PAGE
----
The differences clearly emerge, however, when looking at specific contents. If, on the one side, the Adab al-kuttāb (‘Etiquette of secretaries’) provides a long list of writing implements—to which various lexicographical remarks and poetic quotations are attached—on the other, the Kitāb al-iṣāba fī lawāzim al-kitāba exclusively focuses on inks (MS Berlin Sprenger 1918, ff. 11v–16v), listing recipes rather than anecdotes and verses. The interest in different historical manifestations of writing represents another peculiar feature of this treatise. The Kitāb al-iṣāba fī lawāzim al-kitāba stands out as a particular composition that sits at the intersection of different motives and genres related to the activity of writing: adab handbooks, technical treatises on ink making and calligraphy, and collections of traditions.
The text, as preserved in MS Berlin Sprenger 1918, is arranged in six speculations meant to cover the necessary knowledge for those wanting to practice the art of writing. A writing-related topic frequently becomes an occasion to mention anecdotes taken from history and religious traditions. The author viewed the art of writing from many different perspectives, showing a linguistic and antiquarian interest in the description of non-Arabic alphabets, either connected to sacred books, or to remarkable ancient civilizations.14
1.1 MS Berlin Sprenger 1918, ff. 1r–1v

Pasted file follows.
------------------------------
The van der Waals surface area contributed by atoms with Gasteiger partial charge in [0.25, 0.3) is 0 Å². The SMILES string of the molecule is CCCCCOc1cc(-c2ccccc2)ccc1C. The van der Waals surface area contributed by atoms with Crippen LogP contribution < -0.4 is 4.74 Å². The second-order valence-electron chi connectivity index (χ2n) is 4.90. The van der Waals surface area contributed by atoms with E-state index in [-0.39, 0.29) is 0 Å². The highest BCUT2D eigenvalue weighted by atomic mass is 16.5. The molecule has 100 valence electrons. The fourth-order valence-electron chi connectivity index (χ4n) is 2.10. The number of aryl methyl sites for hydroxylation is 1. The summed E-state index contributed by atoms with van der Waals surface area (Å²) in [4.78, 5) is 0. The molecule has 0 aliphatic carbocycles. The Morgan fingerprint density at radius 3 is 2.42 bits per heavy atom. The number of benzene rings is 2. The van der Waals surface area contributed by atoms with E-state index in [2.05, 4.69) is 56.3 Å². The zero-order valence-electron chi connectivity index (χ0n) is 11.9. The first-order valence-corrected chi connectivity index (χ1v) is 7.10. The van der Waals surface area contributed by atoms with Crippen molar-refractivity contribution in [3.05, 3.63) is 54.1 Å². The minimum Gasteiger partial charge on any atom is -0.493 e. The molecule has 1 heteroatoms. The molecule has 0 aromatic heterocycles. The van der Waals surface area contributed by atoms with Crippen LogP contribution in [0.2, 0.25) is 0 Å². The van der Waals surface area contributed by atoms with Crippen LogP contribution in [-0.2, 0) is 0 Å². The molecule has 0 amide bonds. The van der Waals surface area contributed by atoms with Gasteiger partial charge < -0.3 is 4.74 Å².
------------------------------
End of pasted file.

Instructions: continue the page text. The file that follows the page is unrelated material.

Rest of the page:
[Ibn al-Ǧazarī’s Book on the art of penmanship]
[كتاب الاصابة في لوازم الكتابة لابن الجزري]
In the name of God, the Merciful the Compassionate.
بسم الله الرحمن الرحيم
Praise to the One “who taught in writing to the man what he did not know.” (Qurʾān 96:4–5)
الحمد الله الذي علم بالقلم على الانسان ما لا يعلم
Blessing and Peace upon his Prophet Muhammad, and Peace upon his family and companions.
والصلاة والسلام على نبيه محمد وعلى اله وصحبه وسلم
As for what follows, this is a composition (risāla) of little extension, but of great value and science.
اما بعد فهذه رسالة صغيرة الحجم كبيرة القدر والعلم
I made it into a memorandum (taḏkira) for myself and for whomever God wants [to come] after me.
وجعلتها تذكرة لنفسي ولمن شاء الله تعالى من بعدي
I composed it about the art of penmanship, and about the miss and hit that it concerns.
وضعتها في فن الكتابة وما يعرض لها من الخطأ والاصابة
I ask God, may He be exalted, that the one who studies these [things] may profit from them, and that he carefully approaches what has been imposed on him.
وانا اسأله تعالى ان ينفع طالبها بها ويجعله لما املى عليه منتبها
God, may He be exalted, said: “Let no scribe refuse to write as Allah has taught him. So, let him write and let the one who has the obligation dictate. And let him fear Allah, his Lord.” (Qurʾān 2:282)
قال تعالى ولا يابى كاتب ان يكتب كما علمه الله فليكتب وليملى للذي عليه الحق وليتق الله ربه
Writing has three speculations of high importance.
وللكتابة ثلاثة انظار عالية المقدار
The chapter headings, often rubricated, outline a table of contents for the text.15
Kitāb al-iṣāba fī lawāzim al-kitāba li-Ibn al-Ǧazarī
(Handwritten note in English by Sprenger: History of the art of writing, and | various alphabets, recipes for ink as | by Majd uDyn Abú-lsaʾádàt al-Mobárak | Ibn al-Athyr Jazary who died the last day of 606 | ASprenger | Damascus 24 December 844).
First speculation (Al-naẓar al-awwal)
Second speculation (Al-naẓar al-ṯānī)
Third speculation, on the circumstances of the occurrence of writing (Al-naẓar al-ṯāliṯ fī kayfīya ḥudūṯ al-kitāba)
Fourth speculation, on the advantages of writing (Al-naẓar al-rābiʿ fī fawāʾid al-kitāba)
Fifth speculation, on the kinds of scripts (Al-naẓar al-ḫāmis fī anwāʾ al-kitāba)
Al-naẓar al-sādis fī asbāb al-kitāba—Sixth speculation on the causes of writing
Traditions and anecdotes on verbosity and eloquence, praise and deprecation
Letters sent by some governors to the Abbasid caliphs